If there is a universal “problem,” it is deciding which management decision is the best at any given point in time. Among those decisions, there is always the choice of simply doing nothing, operating under the current system. People with “pain” are motivated to make a change, but so are people who are doing well and want to do better. This is true even for consumers. People who want to buy a new car aren’t in “pain,” but they want to have something better and they have to make a decision to get it. Seeing all buying decisions in terms of problems and pain can hide as much as it reveals.

SPIN Selling teaches that it is better to uncover more then one problem before asking implication questions because focusing on only one problem can by myopic. A salesperson trained in Sun Tzu's strategy could not make this mistake because they know to seek information in all five key areas. They take into account the totality of the customer’s position, which is designed to weigh a variety of weaknesses and strengths against each other.

Huthwaite' teaches that more experienced salespeople ask more problem questions and to ask them sooner. What this means from the aspect of Sun Tzu's strategy is that experienced people learn from trial and error that their job is balancing what Sun Tzu calls "emptiness" in the market with the "fullness" of their offering. Without having the terminology for it, salespeople learn to look for the emptiness or needs.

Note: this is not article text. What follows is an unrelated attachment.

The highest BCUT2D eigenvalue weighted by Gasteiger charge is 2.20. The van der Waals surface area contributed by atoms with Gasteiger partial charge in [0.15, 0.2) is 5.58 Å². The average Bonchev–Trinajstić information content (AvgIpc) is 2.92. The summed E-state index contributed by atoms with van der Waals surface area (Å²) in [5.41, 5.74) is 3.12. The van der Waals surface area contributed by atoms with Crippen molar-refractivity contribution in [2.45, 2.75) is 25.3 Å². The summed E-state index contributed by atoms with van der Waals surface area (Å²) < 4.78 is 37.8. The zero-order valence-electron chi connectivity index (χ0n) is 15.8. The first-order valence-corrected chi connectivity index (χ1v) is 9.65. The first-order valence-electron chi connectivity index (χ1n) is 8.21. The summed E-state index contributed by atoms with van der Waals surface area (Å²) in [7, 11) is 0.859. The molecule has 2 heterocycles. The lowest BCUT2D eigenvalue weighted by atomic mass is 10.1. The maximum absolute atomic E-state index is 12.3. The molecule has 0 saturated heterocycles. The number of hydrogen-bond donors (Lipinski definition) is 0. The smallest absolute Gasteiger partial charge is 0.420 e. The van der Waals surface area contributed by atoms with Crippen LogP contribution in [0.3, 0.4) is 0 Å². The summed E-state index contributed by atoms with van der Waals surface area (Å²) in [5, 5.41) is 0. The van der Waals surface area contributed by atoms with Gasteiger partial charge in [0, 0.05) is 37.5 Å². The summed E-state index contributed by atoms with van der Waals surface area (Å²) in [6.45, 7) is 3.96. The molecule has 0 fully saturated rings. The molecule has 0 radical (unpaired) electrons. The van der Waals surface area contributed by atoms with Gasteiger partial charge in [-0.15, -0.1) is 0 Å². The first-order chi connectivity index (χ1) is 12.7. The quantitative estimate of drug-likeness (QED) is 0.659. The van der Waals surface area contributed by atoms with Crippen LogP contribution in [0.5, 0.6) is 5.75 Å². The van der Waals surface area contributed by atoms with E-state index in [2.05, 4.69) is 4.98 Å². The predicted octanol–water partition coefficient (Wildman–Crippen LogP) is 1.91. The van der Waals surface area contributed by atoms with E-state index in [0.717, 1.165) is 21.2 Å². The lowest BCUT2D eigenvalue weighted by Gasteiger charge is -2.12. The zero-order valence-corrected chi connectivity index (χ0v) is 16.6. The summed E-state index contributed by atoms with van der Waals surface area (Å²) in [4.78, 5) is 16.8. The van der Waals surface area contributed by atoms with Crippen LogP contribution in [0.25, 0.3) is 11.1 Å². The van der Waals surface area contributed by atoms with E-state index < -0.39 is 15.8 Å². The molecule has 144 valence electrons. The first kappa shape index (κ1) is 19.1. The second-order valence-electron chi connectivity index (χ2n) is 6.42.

SPIN Selling suggests working backwards from the problems that your products solves for a buyer to generate problem questions. This works and is necessary as far as it goes, but Sun Tzu's strategy can make it more powerful. The SPIN approach says that by looking at your products, you can know before talking to customers what needs they will fill. Front-line strategy says that this "planning" approach will miss most opportunities. You need customers to tell you how your product fits their needs. This requires the front-line focus of exploration rather than the SPIN focus of simply planning.

The job of Sun Tzu's strategy is to learn from customers the types of needs your product fills. You then take that knowledge to similar types of customers with similar types of needs.

Implication Questions

SPIN Selling uses implication questions to learn about the effects of the problem. This is necessary before talking about solutions. It also develops the seriousness of the problem to increase the buyer's motivation to change. These type of questions are necessary to identify the source of the buyer's pain.

In SPIN Selling, implication questions are needed because the system doesn't recognized the need to understand specific issues of the buyer's philosophy, change in climate, the economics of leadership, and methods. Since these key factors have been overlooked by the process thus far, the SPIN process asked about implications hoping to pinpoint one of these issues as the real problem. If the issue is increasing the buyers' motivation to change, Sun Tzu's strategy teaches that the salesperson should focus on change in climate rather than the general implications of the problem.